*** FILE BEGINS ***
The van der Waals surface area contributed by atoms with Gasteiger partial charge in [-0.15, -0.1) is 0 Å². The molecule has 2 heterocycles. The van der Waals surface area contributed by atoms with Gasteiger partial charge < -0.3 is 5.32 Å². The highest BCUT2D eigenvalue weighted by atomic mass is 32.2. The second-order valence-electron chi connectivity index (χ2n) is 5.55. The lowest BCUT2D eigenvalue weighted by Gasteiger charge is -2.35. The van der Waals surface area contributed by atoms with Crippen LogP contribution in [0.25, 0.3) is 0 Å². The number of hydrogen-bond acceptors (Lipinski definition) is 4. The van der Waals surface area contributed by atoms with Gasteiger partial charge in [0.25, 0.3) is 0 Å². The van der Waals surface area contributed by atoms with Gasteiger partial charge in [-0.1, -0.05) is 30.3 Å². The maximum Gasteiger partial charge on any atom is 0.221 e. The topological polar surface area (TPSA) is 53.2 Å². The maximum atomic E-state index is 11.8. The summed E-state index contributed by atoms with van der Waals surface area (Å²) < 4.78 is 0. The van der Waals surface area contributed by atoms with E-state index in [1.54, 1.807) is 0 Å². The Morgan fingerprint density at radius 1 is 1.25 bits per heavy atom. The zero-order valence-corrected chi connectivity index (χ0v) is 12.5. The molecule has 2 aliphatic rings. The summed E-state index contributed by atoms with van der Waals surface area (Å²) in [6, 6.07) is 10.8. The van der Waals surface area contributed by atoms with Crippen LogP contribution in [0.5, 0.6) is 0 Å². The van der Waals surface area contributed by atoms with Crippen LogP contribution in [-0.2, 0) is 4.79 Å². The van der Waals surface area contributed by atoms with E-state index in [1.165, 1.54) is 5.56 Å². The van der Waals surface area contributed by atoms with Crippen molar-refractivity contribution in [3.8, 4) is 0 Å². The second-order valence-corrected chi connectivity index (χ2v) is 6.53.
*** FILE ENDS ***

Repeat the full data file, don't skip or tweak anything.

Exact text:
The van der Waals surface area contributed by atoms with Gasteiger partial charge in [-0.15, -0.1) is 0 Å². The molecule has 2 heterocycles. The van der Waals surface area contributed by atoms with Gasteiger partial charge < -0.3 is 5.32 Å². The highest BCUT2D eigenvalue weighted by atomic mass is 32.2. The second-order valence-electron chi connectivity index (χ2n) is 5.55. The lowest BCUT2D eigenvalue weighted by Gasteiger charge is -2.35. The van der Waals surface area contributed by atoms with Crippen LogP contribution in [0.25, 0.3) is 0 Å². The number of hydrogen-bond acceptors (Lipinski definition) is 4. The van der Waals surface area contributed by atoms with Gasteiger partial charge in [0.25, 0.3) is 0 Å². The van der Waals surface area contributed by atoms with Gasteiger partial charge in [-0.1, -0.05) is 30.3 Å². The maximum Gasteiger partial charge on any atom is 0.221 e. The topological polar surface area (TPSA) is 53.2 Å². The maximum atomic E-state index is 11.8. The summed E-state index contributed by atoms with van der Waals surface area (Å²) < 4.78 is 0. The van der Waals surface area contributed by atoms with E-state index in [1.54, 1.807) is 0 Å². The Morgan fingerprint density at radius 1 is 1.25 bits per heavy atom. The zero-order valence-corrected chi connectivity index (χ0v) is 12.5. The molecule has 2 aliphatic rings. The summed E-state index contributed by atoms with van der Waals surface area (Å²) in [6, 6.07) is 10.8. The van der Waals surface area contributed by atoms with Crippen LogP contribution in [0.5, 0.6) is 0 Å². The van der Waals surface area contributed by atoms with Crippen LogP contribution in [-0.2, 0) is 4.79 Å². The van der Waals surface area contributed by atoms with E-state index in [1.165, 1.54) is 5.56 Å². The van der Waals surface area contributed by atoms with Crippen molar-refractivity contribution in [3.8, 4) is 0 Å². The second-order valence-corrected chi connectivity index (χ2v) is 6.53.